Meeting of Two Worlds
Inca and European cultures clashed when the Spanish conquistadors arrived in the 16th century. In 1532, Francisco Pizarro's troops captured the Inca King Atahualpa in Cajamarca, an event that marked the decline of the Inca Empire.
In 1542, the Vice-Royalty of Peru was formed, a dependency of the Spanish crown. The Vice-Royalty's territory included a large part of South America and existed for almost 200 years under various forms of authoritative control. The Vice-Royalty was consolidated in the 16th century by Viceroy Francisco de Toledo, who established the basis of the colonial economy: mita, a system of controlling the indigenous work force for mining and handicraft production. Extracting this mineral wealth had a negative impact on the colonised Peruvian Indians, who saw their rights restricted and their culture repressed. The reforms of the 18th century generated much discontent among many social sectors and successive rebellions flared up. The most serious indigenous uprising was led by Túpac Amaru II, who sparked the criollo movements that would eventually lead the push for independence throughout Spanish America in the 19th century.
Birth of the Peruvian State
In 1821, Peru was declared an independent country by José de San Martín, and in 1824 Simón Bolívar culminated the freedom process with the wars of independence. As a nascent republic, during its early years Peru had to face economic crises and military governments that made it difficult to consolidate a new national spirit between the indigenous and mixed-race peoples.
In economic terms, there was a boom in guano, cotton and sugar production. Slavery was ended midway through the 19th century, although at the same time the first waves of Chinese immigrants arrived to work in agriculture, which was followed by Manuel Pardo's first civilian governments. At that time, the guano boom had come to an end and the national economy entered into crisis, as guano had been providing the country's main income.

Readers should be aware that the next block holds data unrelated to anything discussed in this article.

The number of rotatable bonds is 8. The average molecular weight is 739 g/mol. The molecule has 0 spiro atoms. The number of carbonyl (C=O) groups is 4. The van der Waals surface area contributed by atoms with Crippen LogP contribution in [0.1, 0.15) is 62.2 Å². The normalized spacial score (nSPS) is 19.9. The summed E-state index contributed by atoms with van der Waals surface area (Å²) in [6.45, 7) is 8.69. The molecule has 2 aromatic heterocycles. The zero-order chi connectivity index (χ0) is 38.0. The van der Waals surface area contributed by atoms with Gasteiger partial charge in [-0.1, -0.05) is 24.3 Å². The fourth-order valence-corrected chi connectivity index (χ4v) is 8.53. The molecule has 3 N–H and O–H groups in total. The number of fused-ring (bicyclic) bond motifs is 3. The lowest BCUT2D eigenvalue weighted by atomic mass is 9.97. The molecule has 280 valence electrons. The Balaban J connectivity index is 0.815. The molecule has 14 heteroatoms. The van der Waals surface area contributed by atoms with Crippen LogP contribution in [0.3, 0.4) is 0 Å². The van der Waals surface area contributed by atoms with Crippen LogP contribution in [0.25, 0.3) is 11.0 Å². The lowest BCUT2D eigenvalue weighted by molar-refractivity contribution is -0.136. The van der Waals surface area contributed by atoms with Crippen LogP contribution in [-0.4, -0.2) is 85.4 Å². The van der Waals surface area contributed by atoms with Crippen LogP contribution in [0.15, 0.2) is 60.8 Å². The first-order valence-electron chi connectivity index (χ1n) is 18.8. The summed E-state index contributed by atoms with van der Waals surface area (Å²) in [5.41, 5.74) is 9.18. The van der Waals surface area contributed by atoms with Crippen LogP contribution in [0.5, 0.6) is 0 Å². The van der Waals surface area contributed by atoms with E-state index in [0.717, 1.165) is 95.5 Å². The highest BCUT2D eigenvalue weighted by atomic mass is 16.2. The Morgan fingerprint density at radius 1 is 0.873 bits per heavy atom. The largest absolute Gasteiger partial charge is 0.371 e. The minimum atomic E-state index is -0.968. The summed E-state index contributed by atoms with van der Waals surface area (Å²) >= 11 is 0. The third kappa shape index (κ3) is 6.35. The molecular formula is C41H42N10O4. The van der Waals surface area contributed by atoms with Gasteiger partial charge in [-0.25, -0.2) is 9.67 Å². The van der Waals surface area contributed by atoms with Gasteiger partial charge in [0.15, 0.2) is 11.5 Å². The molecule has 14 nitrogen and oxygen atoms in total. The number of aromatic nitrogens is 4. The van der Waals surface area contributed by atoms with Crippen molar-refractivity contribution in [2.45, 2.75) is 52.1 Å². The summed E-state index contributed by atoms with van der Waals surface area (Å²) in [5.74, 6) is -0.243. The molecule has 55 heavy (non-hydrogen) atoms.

In 1879, Peru was defeated in a war with Chile. Racked by bankruptcy, this saw a new era of military governments, followed by a return to civilian rule. A period began which is known as the "Aristocratic Republic" and was based on an economy dominated by the land-owning elite. At this time, rubber production in the jungle reached its peak and an even wider gap opened between the capitalist elite and the rest of the population, who mainly lived off the land.
During the 1970s, Peru was governed by a military dictatorship led by General Juan Velasco. The military administration nationalised oil and the media and reformed agricultural support, radically changing ownership of agricultural land.
Democratic governments returned in the 1980s, but the country sank into a severe economic crisis with extremely high levels of hyper-inflation. At the same time, two terrorist movements emerged that brought violence to the country for twenty years.
In the 1990s, Alberto Fujimori, after a self-inflicted coup in 1992, enacted a series of laws that brought about the end of these terrorist groups. The country was reintegrated into the global economic system, from which it had expelled in the 1980s due to its decision to not pay back its foreign debt.
Since 2000, Peru has had consecutive, clearly democratic governments, led by Alejandro Toledo, Alan García and, currently, Ollanta Humala Tasso (2011-2016). The country is currently enjoying high economic growth, reaching levels of growth never seen before, and overcoming the crises of past decades.